The systematic functional analysis of plasmodium protein kinases identifies essential regulators of mosquito transmission
KAUST DepartmentComputational Bioscience Research Center (CBRC)
MetadataShow full item record
AbstractAlthough eukaryotic protein kinases (ePKs) contribute to many cellular processes, only three Plasmodium falciparum ePKs have thus far been identified as essential for parasite asexual blood stage development. To identify pathways essential for parasite transmission between their mammalian host and mosquito vector, we undertook a systematic functional analysis of ePKs in the genetically tractable rodent parasite Plasmodium berghei. Modeling domain signatures of conventional ePKs identified 66 putative Plasmodium ePKs. Kinomes are highly conserved between Plasmodium species. Using reverse genetics, we show that 23 ePKs are redundant for asexual erythrocytic parasite development in mice. Phenotyping mutants at four life cycle stages in Anopheles stephensi mosquitoes revealed functional clusters of kinases required for sexual development and sporogony. Roles for a putative SR protein kinase (SRPK) in microgamete formation, a conserved regulator of clathrin uncoating (GAK) in ookinete formation, and a likely regulator of energy metabolism (SNF1/KIN) in sporozoite development were identified. 2010 Elsevier Inc.
CitationTewari R, Straschil U, Bateman A, Böhme U, Cherevach I, et al. (2010) The Systematic Functional Analysis of Plasmodium Protein Kinases Identifies Essential Regulators of Mosquito Transmission. Cell Host and Microbe 8: 377-387. doi:10.1016/j.chom.2010.09.006.
JournalCell Host & Microbe
PubMed Central IDPMC2977076
The following license files are associated with this item:
Except where otherwise noted, this item's license is described as Open Access funded by Wellcome Trust
- Type II fatty acid biosynthesis is essential for Plasmodium falciparum sporozoite development in the midgut of Anopheles mosquitoes.
- Authors: van Schaijk BC, Kumar TR, Vos MW, Richman A, van Gemert GJ, Li T, Eappen AG, Williamson KC, Morahan BJ, Fishbaugher M, Kennedy M, Camargo N, Khan SM, Janse CJ, Sim KL, Hoffman SL, Kappe SH, Sauerwein RW, Fidock DA, Vaughan AM
- Issue date: 2014 May
- Inhibitor of cysteine proteases is critical for motility and infectivity of Plasmodium sporozoites.
- Authors: Boysen KE, Matuschewski K
- Issue date: 2013 Nov 26
- Genetic Characterization of Plasmodium Putative Pantothenate Kinase Genes Reveals Their Essential Role in Malaria Parasite Transmission to the Mosquito.
- Authors: Hart RJ, Cornillot E, Abraham A, Molina E, Nation CS, Ben Mamoun C, Aly AS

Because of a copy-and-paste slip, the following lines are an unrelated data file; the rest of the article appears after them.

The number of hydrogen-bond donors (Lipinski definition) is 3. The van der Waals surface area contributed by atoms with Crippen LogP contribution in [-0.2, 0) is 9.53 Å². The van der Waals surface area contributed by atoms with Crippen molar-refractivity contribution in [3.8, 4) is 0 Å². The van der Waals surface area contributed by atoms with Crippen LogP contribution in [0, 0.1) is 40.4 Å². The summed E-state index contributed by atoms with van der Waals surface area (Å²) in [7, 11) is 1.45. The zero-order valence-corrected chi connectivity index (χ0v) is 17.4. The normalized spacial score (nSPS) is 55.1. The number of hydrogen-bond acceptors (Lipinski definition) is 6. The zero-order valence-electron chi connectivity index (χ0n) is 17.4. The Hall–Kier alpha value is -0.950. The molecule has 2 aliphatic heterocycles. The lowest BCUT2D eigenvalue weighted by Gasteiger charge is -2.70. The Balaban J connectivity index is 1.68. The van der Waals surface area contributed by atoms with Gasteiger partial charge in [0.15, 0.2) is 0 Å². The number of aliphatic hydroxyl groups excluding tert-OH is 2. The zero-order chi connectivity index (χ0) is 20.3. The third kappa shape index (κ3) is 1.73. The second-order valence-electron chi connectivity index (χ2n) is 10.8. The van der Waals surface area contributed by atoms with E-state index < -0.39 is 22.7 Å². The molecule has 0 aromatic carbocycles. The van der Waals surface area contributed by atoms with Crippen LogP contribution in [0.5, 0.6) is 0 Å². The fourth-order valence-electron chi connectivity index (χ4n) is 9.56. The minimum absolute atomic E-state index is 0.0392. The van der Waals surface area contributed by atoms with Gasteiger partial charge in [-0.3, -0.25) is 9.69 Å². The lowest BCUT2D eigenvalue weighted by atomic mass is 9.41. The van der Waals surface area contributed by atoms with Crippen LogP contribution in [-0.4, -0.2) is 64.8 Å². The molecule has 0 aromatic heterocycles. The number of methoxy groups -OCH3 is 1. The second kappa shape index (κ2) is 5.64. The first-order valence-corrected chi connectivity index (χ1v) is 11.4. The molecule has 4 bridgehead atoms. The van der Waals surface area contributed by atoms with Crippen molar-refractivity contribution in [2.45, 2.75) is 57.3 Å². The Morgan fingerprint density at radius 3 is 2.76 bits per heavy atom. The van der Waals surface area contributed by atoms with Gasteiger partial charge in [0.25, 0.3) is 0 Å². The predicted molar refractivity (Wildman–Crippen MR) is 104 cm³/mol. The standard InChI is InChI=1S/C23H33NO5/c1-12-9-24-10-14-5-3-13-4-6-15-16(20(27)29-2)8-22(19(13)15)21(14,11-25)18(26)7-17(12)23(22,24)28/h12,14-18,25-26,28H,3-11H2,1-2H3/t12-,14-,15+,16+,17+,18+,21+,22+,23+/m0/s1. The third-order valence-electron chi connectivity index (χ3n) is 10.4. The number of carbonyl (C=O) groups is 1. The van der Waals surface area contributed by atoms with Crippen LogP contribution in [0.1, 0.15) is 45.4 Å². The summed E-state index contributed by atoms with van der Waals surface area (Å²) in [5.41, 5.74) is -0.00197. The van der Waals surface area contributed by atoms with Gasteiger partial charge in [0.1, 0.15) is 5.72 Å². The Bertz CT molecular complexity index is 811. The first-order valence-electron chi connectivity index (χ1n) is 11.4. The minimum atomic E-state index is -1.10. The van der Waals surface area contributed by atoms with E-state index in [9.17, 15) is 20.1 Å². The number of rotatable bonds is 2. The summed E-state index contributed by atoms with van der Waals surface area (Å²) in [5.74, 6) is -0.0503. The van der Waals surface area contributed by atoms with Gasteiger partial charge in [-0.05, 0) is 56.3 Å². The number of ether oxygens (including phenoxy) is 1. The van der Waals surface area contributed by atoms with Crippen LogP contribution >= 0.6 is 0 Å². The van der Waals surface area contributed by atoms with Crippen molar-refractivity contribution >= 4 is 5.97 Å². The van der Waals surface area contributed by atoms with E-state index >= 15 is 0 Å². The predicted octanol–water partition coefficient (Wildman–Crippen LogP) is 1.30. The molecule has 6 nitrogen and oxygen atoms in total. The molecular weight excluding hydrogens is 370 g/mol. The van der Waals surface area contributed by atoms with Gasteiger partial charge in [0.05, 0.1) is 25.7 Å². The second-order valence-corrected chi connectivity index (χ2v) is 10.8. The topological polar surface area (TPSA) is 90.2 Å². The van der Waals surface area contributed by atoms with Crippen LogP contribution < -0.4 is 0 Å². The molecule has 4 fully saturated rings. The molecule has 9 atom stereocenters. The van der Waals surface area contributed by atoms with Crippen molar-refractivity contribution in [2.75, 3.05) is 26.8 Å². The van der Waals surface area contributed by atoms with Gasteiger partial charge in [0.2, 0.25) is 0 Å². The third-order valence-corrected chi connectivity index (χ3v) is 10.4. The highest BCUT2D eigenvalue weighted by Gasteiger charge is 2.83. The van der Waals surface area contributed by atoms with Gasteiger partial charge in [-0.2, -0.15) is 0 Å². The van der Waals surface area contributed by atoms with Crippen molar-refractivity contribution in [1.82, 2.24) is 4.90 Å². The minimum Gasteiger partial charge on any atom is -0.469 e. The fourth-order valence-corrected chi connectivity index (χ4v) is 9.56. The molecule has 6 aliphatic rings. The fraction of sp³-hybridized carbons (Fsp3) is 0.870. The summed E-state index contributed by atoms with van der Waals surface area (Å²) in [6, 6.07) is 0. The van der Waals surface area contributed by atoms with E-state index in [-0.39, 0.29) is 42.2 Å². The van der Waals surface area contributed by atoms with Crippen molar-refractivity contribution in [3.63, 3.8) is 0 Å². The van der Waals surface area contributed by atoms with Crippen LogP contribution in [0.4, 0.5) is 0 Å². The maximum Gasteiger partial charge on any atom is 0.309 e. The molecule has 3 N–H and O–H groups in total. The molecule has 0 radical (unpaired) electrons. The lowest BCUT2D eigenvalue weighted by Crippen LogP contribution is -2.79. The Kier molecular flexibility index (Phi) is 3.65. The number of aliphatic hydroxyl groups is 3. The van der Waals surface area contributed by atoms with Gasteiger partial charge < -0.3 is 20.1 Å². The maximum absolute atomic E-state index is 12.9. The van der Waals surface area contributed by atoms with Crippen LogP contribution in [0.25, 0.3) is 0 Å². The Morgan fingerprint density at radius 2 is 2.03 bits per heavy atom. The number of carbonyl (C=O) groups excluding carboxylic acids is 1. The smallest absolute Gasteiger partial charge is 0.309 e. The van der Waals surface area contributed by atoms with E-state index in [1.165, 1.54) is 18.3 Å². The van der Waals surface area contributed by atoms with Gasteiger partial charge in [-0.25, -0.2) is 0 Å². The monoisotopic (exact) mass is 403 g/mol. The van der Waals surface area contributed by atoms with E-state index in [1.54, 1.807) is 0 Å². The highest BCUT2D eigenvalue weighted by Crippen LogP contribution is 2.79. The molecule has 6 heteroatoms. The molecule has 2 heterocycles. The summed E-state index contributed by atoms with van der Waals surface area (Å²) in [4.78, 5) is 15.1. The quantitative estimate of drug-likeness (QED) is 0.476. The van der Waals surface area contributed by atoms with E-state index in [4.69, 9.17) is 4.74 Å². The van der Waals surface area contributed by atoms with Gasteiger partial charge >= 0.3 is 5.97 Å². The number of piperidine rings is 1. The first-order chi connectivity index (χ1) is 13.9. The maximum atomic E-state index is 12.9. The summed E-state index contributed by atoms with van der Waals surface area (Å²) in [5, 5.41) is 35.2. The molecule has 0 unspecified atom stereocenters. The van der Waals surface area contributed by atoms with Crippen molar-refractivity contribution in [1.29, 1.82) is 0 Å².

- Issue date: 2016 Sep 20
- The Puf-family RNA-binding protein Puf2 controls sporozoite conversion to liver stages in the malaria parasite.
- Authors: Müller K, Matuschewski K, Silvie O
- Issue date: 2011
- Total and putative surface proteomics of malaria parasite salivary gland sporozoites.
- Authors: Lindner SE, Swearingen KE, Harupa A, Vaughan AM, Sinnis P, Moritz RL, Kappe SH
- Issue date: 2013 May
Showing items related by title, author, creator and subject.
Transition of Plasmodium sporozoites into liver stage-like forms is regulated by the RNA binding protein PumilioGomes-Santos, Carina S. S.; Braks, Joanna; Prudêncio, Miguel; Carret, Céline; Gomes, Ana Rita; Pain, Arnab; Feltwell, Theresa; Khan, Shahid; Waters, Andrew; Janse, Chris; Mair, Gunnar R.; Mota, Maria M. (Public Library of Science (PLoS), 2011-05-19)Many eukaryotic developmental and cell fate decisions that are effected post-transcriptionally involve RNA binding proteins as regulators of translation of key mRNAs. In malaria parasites (Plasmodium spp.), the development of round, non-motile and replicating exo-erythrocytic liver stage forms from slender, motile and cell-cycle arrested sporozoites is believed to depend on environmental changes experienced during the transmission of the parasite from the mosquito vector to the vertebrate host. Here we identify a Plasmodium member of the RNA binding protein family PUF as a key regulator of this transformation. In the absence of Pumilio-2 (Puf2) sporozoites initiate EEF development inside mosquito salivary glands independently of the normal transmission-associated environmental cues. Puf2- sporozoites exhibit genome-wide transcriptional changes that result in loss of gliding motility, cell traversal ability and reduction in infectivity, and, moreover, trigger metamorphosis typical of early Plasmodium intra-hepatic development. These data demonstrate that Puf2 is a key player in regulating sporozoite developmental control, and imply that transformation of salivary gland-resident sporozoites into liver stage-like parasites is regulated by a post-transcriptional mechanism. 2011 Gomes-Santos et al.